Document frequency: If document frequency is set to (0.10 to 0.90), then only the tokens that appear in 10% to 90% of documents are retained. If document frequency is set to (0.10 to 0.90), then only the tokens that appear in 10% to 90% of documents are retained. 

If the document frequency is set to (2,6), then it keeps only tokens that appear 2 or more time and 6 or less times in the text document.

Document frequency (10% to 90%)

Most frequent tokens retains only the given number of most frequent tokens in the document.

If you enable N-grams, you can see the following option.

N-gram refers to sequence of N words. 
Thank you (is a 2-gram)
I am learning (is a 3-gram).

N-grams Range: Default is one-grams and two-grams.

Word cloud: displays tokens with the size corresponding to the frequency of the word in text.

Step 8: In the preprocess text widget, disable normalization and N-grams range. Double click on the word cloud to the pictorial representation.
Word cloud widget

Word cloud

Step 9: To compare the effect of pre-processing, I created one more word cloud (Word Cloud 1) without pre-processing step. You can see some of the punctuation symbols in the word cloud now.

Compare word clouds with and without preprocessing

Word cloud without preprocessing

Sentiment analysis

As the word suggests, sentiment analysis helps to understand the sentiments in the text documents, tweets or Facebook posts.

Step 1: Drag the Corpus widget. Double click and select the election tweets.

Load data

Step 2: You can view the text data using corpus viewer widget. You can see that it contains total of 6444 tweets from Hilary Clinton and Donald Trump.

View the data

Step 3: Connect the corpus to Sentiment Analysis widget. Let the default Vader method be selected. View results by double clicking on the Data Table.

Sentiment Analysis

You can see four scores: Positive, negative, neutral and compound scores based on Vader method. Another supported method is Liu Hu method.

Vader refers to for Valence Aware Dictionary for sEntiment Reasoning (read more).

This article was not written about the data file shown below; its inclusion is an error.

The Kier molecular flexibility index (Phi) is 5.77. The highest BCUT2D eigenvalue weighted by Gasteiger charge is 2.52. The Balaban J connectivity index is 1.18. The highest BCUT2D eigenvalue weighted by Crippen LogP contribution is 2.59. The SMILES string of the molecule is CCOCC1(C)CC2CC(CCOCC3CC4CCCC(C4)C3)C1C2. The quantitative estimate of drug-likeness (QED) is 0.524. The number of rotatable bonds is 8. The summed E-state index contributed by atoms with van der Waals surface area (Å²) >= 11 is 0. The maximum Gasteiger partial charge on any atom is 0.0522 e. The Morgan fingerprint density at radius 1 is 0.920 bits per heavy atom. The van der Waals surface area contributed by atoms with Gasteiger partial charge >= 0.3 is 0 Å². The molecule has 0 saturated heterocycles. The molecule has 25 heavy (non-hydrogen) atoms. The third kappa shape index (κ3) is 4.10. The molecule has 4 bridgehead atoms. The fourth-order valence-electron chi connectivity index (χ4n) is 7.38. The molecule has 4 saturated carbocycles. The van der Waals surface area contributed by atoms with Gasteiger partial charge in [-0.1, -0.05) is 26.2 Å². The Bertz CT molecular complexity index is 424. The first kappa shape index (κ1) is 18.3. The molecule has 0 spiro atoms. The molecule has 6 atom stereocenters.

Liu Hu is named after Minqing Hu and Bing Liu (read more).

Vader method

If the compound score +1 then it is most positive, whereas if it is -1, then it is most negative.
Sentiment analysis results

In Excel, I have calculated these average scores across authors for comparison.

Average sentiment scores across authors

I calculated the sentiment scores based on Liu Hu method and the results are shown below:

Liu Hu method

Unlike the Vader method, in Liu Hu method we get only one single normalized score: sentiment. Positive score for positive sentiment, 0 for neutral and negative score for negative sentiment.

Results of sentiment analysis using Liu Hu method (notice only one score)

Average sentiment across Hillary Clinton and Trump:

Average sentiment across Hillary Clinton and Trump 

Topic modelling

A Topic Model is an unsupervised technique. It is similar to cluster analysis. Topic modelling groups the text data into different topics (but topic name is suggested by the model, we have to name those topics).

Step 1: Load the data

Load the data

Step 2: View the data
As you can see, there are 44 documents.

View the document

Step 3: Run the topic modelling. Double click on the topic modelling widget to view the results. 
As you can see, for 10 topics, keywords have been given. Green coloured words denote positive association with that topic, while red coloured words denote negative association with that topic. You can name the topics as well.

Topic Keyword- Topic Modelling

Link topic modelling widget to word cloud. Link preprocess text also to word cloud and view the results together. If you click on topic from topic modelling, corresponding word cloud appears. And if you click on any word in the word cloud, you will see where all that word appear on the right most window as shown below.

Open three windows side by side to view results together: view topic keywords, corresponding word cloud and documents with those word simultaneously
Run Topic modelling

View word clouds and where it appears side by side

Step 4: Connect data view widget to Topic Modelling.

Connect data view widget to Topic Modelling

Step 5: View the results of Topic Modelling by double clicking on data table widget.

Results of Topic Modelling

Topic modelling helps to organize text documents, understand and find hidden patterns etc.


In this chapter, we have explored the following topics:
  • What is NLP?
  • Concepts in NLP
  • How to get word cloud, sentiment analysis and topic modelling